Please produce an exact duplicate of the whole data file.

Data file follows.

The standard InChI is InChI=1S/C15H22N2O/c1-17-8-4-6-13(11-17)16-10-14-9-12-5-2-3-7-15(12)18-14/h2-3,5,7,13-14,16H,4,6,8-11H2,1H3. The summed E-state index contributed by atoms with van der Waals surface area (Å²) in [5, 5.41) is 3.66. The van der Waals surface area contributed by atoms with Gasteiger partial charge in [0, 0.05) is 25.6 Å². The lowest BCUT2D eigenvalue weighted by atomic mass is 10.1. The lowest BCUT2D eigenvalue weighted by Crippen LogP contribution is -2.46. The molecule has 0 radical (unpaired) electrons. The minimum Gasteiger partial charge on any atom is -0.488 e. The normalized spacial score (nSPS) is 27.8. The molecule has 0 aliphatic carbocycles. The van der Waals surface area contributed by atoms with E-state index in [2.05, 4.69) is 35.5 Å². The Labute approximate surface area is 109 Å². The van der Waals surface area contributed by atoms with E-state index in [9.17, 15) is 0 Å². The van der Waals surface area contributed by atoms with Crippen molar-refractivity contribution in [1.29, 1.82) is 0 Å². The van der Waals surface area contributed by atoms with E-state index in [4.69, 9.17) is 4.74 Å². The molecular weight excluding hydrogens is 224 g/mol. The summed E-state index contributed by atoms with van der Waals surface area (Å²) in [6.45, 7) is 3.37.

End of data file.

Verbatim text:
The standard InChI is InChI=1S/C15H22N2O/c1-17-8-4-6-13(11-17)16-10-14-9-12-5-2-3-7-15(12)18-14/h2-3,5,7,13-14,16H,4,6,8-11H2,1H3. The summed E-state index contributed by atoms with van der Waals surface area (Å²) in [5, 5.41) is 3.66. The van der Waals surface area contributed by atoms with Gasteiger partial charge in [0, 0.05) is 25.6 Å². The lowest BCUT2D eigenvalue weighted by atomic mass is 10.1. The lowest BCUT2D eigenvalue weighted by Crippen LogP contribution is -2.46. The molecule has 0 radical (unpaired) electrons. The minimum Gasteiger partial charge on any atom is -0.488 e. The normalized spacial score (nSPS) is 27.8. The molecule has 0 aliphatic carbocycles. The van der Waals surface area contributed by atoms with E-state index in [2.05, 4.69) is 35.5 Å². The Labute approximate surface area is 109 Å². The van der Waals surface area contributed by atoms with E-state index in [9.17, 15) is 0 Å². The van der Waals surface area contributed by atoms with Crippen molar-refractivity contribution in [1.29, 1.82) is 0 Å². The van der Waals surface area contributed by atoms with E-state index in [4.69, 9.17) is 4.74 Å². The molecular weight excluding hydrogens is 224 g/mol. The summed E-state index contributed by atoms with van der Waals surface area (Å²) in [6.45, 7) is 3.37.